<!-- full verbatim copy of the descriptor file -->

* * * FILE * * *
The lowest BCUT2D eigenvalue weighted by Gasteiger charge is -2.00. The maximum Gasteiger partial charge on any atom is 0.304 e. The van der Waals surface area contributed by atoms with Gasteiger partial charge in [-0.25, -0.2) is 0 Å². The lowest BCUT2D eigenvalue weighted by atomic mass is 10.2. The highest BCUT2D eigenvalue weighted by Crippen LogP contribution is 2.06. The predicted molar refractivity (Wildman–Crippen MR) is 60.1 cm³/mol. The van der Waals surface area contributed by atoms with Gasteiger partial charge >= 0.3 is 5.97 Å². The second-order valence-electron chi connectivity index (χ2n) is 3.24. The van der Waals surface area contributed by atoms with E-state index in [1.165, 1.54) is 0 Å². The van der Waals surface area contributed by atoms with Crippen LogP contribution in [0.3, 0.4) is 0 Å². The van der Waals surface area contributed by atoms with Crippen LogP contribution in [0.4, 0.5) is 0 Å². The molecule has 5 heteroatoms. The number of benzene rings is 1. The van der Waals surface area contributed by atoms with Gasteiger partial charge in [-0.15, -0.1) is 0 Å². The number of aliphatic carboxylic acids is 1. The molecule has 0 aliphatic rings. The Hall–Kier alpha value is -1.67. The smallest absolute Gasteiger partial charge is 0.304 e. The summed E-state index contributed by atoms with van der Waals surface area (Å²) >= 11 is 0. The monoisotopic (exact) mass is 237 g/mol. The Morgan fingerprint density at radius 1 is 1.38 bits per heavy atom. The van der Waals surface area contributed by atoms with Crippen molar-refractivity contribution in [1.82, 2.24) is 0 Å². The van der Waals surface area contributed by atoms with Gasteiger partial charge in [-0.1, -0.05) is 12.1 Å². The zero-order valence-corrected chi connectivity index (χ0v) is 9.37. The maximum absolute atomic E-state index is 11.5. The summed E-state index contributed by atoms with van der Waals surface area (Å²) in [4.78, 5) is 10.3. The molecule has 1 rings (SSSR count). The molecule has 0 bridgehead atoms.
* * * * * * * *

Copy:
The lowest BCUT2D eigenvalue weighted by Gasteiger charge is -2.00. The maximum Gasteiger partial charge on any atom is 0.304 e. The van der Waals surface area contributed by atoms with Gasteiger partial charge in [-0.25, -0.2) is 0 Å². The lowest BCUT2D eigenvalue weighted by atomic mass is 10.2. The highest BCUT2D eigenvalue weighted by Crippen LogP contribution is 2.06. The predicted molar refractivity (Wildman–Crippen MR) is 60.1 cm³/mol. The van der Waals surface area contributed by atoms with Gasteiger partial charge >= 0.3 is 5.97 Å². The second-order valence-electron chi connectivity index (χ2n) is 3.24. The van der Waals surface area contributed by atoms with E-state index in [1.165, 1.54) is 0 Å². The van der Waals surface area contributed by atoms with Crippen LogP contribution in [0.3, 0.4) is 0 Å². The van der Waals surface area contributed by atoms with Crippen LogP contribution in [0.4, 0.5) is 0 Å². The molecule has 5 heteroatoms. The number of benzene rings is 1. The van der Waals surface area contributed by atoms with Gasteiger partial charge in [-0.15, -0.1) is 0 Å². The number of aliphatic carboxylic acids is 1. The molecule has 0 aliphatic rings. The Hall–Kier alpha value is -1.67. The smallest absolute Gasteiger partial charge is 0.304 e. The summed E-state index contributed by atoms with van der Waals surface area (Å²) >= 11 is 0. The monoisotopic (exact) mass is 237 g/mol. The Morgan fingerprint density at radius 1 is 1.38 bits per heavy atom. The van der Waals surface area contributed by atoms with Crippen molar-refractivity contribution in [1.82, 2.24) is 0 Å². The van der Waals surface area contributed by atoms with Gasteiger partial charge in [-0.1, -0.05) is 12.1 Å². The zero-order valence-corrected chi connectivity index (χ0v) is 9.37. The maximum absolute atomic E-state index is 11.5. The summed E-state index contributed by atoms with van der Waals surface area (Å²) in [4.78, 5) is 10.3. The molecule has 1 rings (SSSR count). The molecule has 0 bridgehead atoms.